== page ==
Saturday, 1 November 2014

Feedback & Reflection for Interactive Prototype 3

Our final prototype testing session was this week. Once again, I had tested my yoke and my game by setting up my game on screen, assembling my yoke and connecting it to the MakeyMakey.

Likewise to previous testing sessions, I had sat down with testers and interviewed them while they were playing the game. My questions were:
  • Does the new yoke feel better to hold?
  • Is the amount of tilt required to move the player too steep?
    • Should this be adjusted?
  • Overall, is it fun to play the game with the yoke?
  • Is the addition of the ammo count a good idea?
    • Does it make the game too difficult?
    • Does it add a nice challenge to the game?
  • The secret word is now randomly selected, what do you think of that?
    • Are the words too hard to guess?
    • Does the random word selection make the game more fun?

Summary of feedback

The yoke

Overall, users were happy that the yoke handle didn't fall apart. However, they found it annoying when the handle kept coming off the base.

I had received mixed opinions about how the yoke felt when people held it. Some liked the new, compact design because it felt sturdy when holding it, whereas, others liked the old design because it was much bigger and it had a much more novelty feel to it.

In regards to the amount of tilt required to move the player, everyone said that it was perfect. Last time players had to rotate the yoke to a steep angle in order to move the player. This became tedious for them. This time, people were happy with the amount of tilt because it required less effort to rotate the yoke handle.

Ammo count

I had received a general consensus regarding the addition of the ammo count. Everyone said they loved the feature because it added a slight challenge to the game - this was my reason for adding it. One user also remarked that it adds a layer of strategy, because now the player has to conserve their ammo and therefore they must be careful of shooting the right things.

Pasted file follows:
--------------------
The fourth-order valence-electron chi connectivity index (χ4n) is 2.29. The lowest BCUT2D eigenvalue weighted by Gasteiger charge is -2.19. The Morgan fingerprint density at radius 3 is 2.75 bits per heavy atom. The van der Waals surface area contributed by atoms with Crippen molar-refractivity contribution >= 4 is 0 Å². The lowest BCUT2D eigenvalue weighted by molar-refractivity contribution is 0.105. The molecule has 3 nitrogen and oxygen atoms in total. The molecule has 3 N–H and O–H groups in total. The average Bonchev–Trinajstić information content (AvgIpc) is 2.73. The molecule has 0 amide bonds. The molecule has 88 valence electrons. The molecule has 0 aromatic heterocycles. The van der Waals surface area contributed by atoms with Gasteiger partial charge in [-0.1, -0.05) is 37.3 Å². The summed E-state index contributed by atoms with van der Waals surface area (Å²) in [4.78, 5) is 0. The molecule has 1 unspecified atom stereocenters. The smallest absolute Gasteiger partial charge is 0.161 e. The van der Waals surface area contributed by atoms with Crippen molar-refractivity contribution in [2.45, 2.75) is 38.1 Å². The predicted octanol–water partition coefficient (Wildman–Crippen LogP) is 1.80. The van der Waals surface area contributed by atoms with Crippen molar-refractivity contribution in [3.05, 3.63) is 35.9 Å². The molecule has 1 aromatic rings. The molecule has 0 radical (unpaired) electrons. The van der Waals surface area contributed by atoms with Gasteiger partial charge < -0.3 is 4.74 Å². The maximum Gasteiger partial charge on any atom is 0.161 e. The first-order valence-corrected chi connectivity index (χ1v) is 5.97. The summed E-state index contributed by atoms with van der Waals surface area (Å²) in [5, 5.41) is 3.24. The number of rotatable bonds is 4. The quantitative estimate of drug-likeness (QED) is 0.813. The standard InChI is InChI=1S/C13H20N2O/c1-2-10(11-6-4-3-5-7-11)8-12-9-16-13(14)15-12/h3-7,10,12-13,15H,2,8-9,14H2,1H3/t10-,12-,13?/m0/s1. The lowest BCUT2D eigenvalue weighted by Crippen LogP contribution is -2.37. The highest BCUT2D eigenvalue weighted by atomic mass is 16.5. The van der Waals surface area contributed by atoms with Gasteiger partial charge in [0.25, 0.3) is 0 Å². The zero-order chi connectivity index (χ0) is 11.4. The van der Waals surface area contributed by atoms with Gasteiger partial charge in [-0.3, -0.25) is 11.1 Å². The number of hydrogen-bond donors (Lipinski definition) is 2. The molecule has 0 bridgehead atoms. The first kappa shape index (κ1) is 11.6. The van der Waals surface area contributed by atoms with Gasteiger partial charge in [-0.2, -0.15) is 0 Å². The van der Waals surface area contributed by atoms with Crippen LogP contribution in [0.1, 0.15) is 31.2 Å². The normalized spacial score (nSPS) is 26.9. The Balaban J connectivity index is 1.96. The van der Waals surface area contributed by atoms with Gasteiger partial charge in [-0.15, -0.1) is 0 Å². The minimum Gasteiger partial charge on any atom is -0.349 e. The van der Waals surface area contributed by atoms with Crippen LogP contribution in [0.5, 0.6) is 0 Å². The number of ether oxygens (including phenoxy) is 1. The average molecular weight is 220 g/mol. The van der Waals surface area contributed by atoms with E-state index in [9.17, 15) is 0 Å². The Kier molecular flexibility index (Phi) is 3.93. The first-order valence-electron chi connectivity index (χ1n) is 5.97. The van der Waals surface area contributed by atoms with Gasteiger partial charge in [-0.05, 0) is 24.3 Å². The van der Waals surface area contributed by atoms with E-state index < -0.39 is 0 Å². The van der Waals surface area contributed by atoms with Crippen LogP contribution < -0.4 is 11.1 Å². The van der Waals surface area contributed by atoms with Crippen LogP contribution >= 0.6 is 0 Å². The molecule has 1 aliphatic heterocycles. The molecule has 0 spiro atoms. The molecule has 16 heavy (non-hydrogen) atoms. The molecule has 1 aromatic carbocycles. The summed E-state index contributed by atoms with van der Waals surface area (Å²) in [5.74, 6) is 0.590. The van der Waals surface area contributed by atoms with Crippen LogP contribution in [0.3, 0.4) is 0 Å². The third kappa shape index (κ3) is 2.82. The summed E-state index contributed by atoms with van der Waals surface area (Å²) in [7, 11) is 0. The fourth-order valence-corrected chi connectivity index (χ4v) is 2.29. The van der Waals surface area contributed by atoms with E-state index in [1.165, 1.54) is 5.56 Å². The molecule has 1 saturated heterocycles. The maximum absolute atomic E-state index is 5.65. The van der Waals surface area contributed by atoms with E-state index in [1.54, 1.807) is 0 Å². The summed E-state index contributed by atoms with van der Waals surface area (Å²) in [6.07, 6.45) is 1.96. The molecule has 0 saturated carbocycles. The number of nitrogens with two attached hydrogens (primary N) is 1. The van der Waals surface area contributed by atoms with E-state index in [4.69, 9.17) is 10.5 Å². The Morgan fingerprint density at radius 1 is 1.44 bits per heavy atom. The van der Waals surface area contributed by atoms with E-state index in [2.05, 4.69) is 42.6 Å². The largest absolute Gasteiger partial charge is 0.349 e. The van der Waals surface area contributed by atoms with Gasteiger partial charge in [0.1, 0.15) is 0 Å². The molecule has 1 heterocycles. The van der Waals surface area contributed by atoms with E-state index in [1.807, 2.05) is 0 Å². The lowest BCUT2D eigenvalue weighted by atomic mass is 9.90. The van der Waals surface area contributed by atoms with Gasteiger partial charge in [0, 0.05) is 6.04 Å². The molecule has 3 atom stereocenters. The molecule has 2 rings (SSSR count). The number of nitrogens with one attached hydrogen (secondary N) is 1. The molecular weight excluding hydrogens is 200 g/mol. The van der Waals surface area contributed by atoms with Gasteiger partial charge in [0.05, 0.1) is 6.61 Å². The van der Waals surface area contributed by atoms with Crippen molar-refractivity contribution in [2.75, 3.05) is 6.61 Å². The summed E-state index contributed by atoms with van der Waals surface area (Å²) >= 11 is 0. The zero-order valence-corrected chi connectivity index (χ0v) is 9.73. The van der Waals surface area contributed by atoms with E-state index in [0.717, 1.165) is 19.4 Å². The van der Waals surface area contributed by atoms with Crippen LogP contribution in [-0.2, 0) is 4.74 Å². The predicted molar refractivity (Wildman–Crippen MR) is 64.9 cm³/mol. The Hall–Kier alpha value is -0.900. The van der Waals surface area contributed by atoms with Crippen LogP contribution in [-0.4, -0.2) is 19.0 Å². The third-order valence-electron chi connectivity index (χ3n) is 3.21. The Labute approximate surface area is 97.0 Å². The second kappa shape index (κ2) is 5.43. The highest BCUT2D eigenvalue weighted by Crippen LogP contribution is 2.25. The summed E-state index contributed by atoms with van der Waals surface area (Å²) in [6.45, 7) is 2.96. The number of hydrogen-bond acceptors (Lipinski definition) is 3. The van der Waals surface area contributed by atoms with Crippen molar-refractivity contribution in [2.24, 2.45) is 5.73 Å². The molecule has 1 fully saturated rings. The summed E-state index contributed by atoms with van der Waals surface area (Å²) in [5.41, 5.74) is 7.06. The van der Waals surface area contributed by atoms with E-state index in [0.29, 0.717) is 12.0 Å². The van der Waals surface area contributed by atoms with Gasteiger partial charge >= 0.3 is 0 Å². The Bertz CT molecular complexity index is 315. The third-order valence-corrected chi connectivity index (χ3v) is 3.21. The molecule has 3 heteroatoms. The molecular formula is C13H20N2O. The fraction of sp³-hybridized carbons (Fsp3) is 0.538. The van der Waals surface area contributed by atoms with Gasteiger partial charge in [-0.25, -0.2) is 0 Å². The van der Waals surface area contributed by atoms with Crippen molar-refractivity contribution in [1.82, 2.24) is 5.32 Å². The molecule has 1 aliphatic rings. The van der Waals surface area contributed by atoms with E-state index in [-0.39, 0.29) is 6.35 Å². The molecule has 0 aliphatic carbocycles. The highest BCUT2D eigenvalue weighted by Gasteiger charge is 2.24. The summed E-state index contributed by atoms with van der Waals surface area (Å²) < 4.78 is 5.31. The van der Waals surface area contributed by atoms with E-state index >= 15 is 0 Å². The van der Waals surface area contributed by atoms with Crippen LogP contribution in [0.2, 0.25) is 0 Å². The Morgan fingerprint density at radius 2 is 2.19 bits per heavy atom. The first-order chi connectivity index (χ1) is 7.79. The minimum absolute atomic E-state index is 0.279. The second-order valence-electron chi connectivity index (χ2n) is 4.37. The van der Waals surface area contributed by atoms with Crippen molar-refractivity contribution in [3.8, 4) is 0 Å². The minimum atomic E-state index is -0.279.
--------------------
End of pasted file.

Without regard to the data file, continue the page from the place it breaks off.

A funny observation I had made was that some users actually shot the ammo boxes and they were surprised that their ammo didn't refill. Some had realised this and so they didn't make that mistake again, but I had to tell one person explicitly.

Random words

When asked about the random word selection, users agreed that it was a much-needed feature. For them, it was a pleasant surprise when they realised the word this time is different. They commented that the random word selection makes the game much more fun as opposed to each play-through being mundane with the same hard-coded word.


Overall, I was happy with the testing session for the final prototype.  It went much smoother than before, but it wasn't completely flawless.

I did have some issues with the yoke again, but this time they weren't as severe as before. When users were playing, sometimes the yoke handle would come off the base. This wasn't too much of a big deal because it was easily fixed by reattaching the handle back onto the joint.

An annoying issue was sometimes the player pressing the button to shoot would not register. I had tracked down what the problem was and it ended up being the connection between the button's wire and the MakeyMakey's ground. Although it was connected (using the alligator) clip, the connection wasn't reliable. This was very difficult to fix because I had no idea why the current wouldn't travel along the connection. A workaround (which only worked occasionally) was to hold and squeeze the alligator clip hoping that the current would travel through.

Apart from the above technical difficulties, the testing session was great since I had received quality feedback. Also, the yoke handle didn't fall apart like last time, so my efforts in rebuilding the yoke paid off mostly well.

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